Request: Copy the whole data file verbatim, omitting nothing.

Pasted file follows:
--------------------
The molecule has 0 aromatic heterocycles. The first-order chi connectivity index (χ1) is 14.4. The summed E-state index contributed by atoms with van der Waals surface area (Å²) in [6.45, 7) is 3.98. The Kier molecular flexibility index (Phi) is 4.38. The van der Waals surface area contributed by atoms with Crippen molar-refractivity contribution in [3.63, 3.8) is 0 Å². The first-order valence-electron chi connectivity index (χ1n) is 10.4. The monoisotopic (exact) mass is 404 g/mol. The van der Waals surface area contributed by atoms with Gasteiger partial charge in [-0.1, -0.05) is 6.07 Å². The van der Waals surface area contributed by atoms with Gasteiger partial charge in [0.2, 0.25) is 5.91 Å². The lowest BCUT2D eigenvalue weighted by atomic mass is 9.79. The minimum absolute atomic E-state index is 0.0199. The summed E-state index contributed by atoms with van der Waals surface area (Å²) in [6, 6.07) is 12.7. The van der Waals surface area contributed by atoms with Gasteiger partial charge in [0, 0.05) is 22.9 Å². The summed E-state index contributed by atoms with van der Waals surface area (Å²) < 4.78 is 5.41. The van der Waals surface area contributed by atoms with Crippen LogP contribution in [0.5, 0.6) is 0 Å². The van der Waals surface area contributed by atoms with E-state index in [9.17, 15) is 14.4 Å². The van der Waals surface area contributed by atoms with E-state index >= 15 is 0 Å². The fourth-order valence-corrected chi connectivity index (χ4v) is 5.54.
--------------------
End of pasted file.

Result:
The molecule has 0 aromatic heterocycles. The first-order chi connectivity index (χ1) is 14.4. The summed E-state index contributed by atoms with van der Waals surface area (Å²) in [6.45, 7) is 3.98. The Kier molecular flexibility index (Phi) is 4.38. The van der Waals surface area contributed by atoms with Crippen molar-refractivity contribution in [3.63, 3.8) is 0 Å². The first-order valence-electron chi connectivity index (χ1n) is 10.4. The monoisotopic (exact) mass is 404 g/mol. The van der Waals surface area contributed by atoms with Gasteiger partial charge in [-0.1, -0.05) is 6.07 Å². The van der Waals surface area contributed by atoms with Gasteiger partial charge in [0.2, 0.25) is 5.91 Å². The lowest BCUT2D eigenvalue weighted by atomic mass is 9.79. The minimum absolute atomic E-state index is 0.0199. The summed E-state index contributed by atoms with van der Waals surface area (Å²) in [6, 6.07) is 12.7. The van der Waals surface area contributed by atoms with Gasteiger partial charge in [0, 0.05) is 22.9 Å². The summed E-state index contributed by atoms with van der Waals surface area (Å²) < 4.78 is 5.41. The van der Waals surface area contributed by atoms with Crippen LogP contribution in [0.5, 0.6) is 0 Å². The van der Waals surface area contributed by atoms with E-state index in [9.17, 15) is 14.4 Å². The van der Waals surface area contributed by atoms with E-state index >= 15 is 0 Å². The fourth-order valence-corrected chi connectivity index (χ4v) is 5.54.